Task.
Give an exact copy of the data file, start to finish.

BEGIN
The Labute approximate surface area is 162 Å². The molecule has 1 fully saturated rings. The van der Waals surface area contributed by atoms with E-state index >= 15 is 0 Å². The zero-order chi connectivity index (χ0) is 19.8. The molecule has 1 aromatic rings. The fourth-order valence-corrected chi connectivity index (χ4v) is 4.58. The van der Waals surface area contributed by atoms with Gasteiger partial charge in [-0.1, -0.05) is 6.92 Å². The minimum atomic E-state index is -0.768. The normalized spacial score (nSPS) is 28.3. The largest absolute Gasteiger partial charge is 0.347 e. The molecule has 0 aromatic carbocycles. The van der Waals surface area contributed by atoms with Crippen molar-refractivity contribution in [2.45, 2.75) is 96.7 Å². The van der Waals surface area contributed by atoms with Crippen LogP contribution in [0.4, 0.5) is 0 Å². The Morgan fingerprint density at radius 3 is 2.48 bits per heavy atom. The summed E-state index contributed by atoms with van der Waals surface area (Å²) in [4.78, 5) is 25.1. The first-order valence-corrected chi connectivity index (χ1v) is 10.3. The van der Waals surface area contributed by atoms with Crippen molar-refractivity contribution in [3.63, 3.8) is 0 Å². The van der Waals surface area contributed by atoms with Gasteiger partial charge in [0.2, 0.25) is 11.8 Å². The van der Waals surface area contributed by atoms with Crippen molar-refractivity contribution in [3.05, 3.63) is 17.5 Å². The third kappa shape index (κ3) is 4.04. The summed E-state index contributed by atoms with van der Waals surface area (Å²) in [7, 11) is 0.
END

The Labute approximate surface area is 162 Å². The molecule has 1 fully saturated rings. The van der Waals surface area contributed by atoms with E-state index >= 15 is 0 Å². The zero-order chi connectivity index (χ0) is 19.8. The molecule has 1 aromatic rings. The fourth-order valence-corrected chi connectivity index (χ4v) is 4.58. The van der Waals surface area contributed by atoms with Gasteiger partial charge in [-0.1, -0.05) is 6.92 Å². The minimum atomic E-state index is -0.768. The normalized spacial score (nSPS) is 28.3. The largest absolute Gasteiger partial charge is 0.347 e. The molecule has 0 aromatic carbocycles. The van der Waals surface area contributed by atoms with Crippen molar-refractivity contribution in [2.45, 2.75) is 96.7 Å². The van der Waals surface area contributed by atoms with Crippen LogP contribution in [0.4, 0.5) is 0 Å². The Morgan fingerprint density at radius 3 is 2.48 bits per heavy atom. The summed E-state index contributed by atoms with van der Waals surface area (Å²) in [4.78, 5) is 25.1. The first-order valence-corrected chi connectivity index (χ1v) is 10.3. The van der Waals surface area contributed by atoms with Crippen molar-refractivity contribution in [3.63, 3.8) is 0 Å². The van der Waals surface area contributed by atoms with Gasteiger partial charge in [0.2, 0.25) is 11.8 Å². The van der Waals surface area contributed by atoms with Crippen molar-refractivity contribution in [3.05, 3.63) is 17.5 Å². The third kappa shape index (κ3) is 4.04. The summed E-state index contributed by atoms with van der Waals surface area (Å²) in [7, 11) is 0.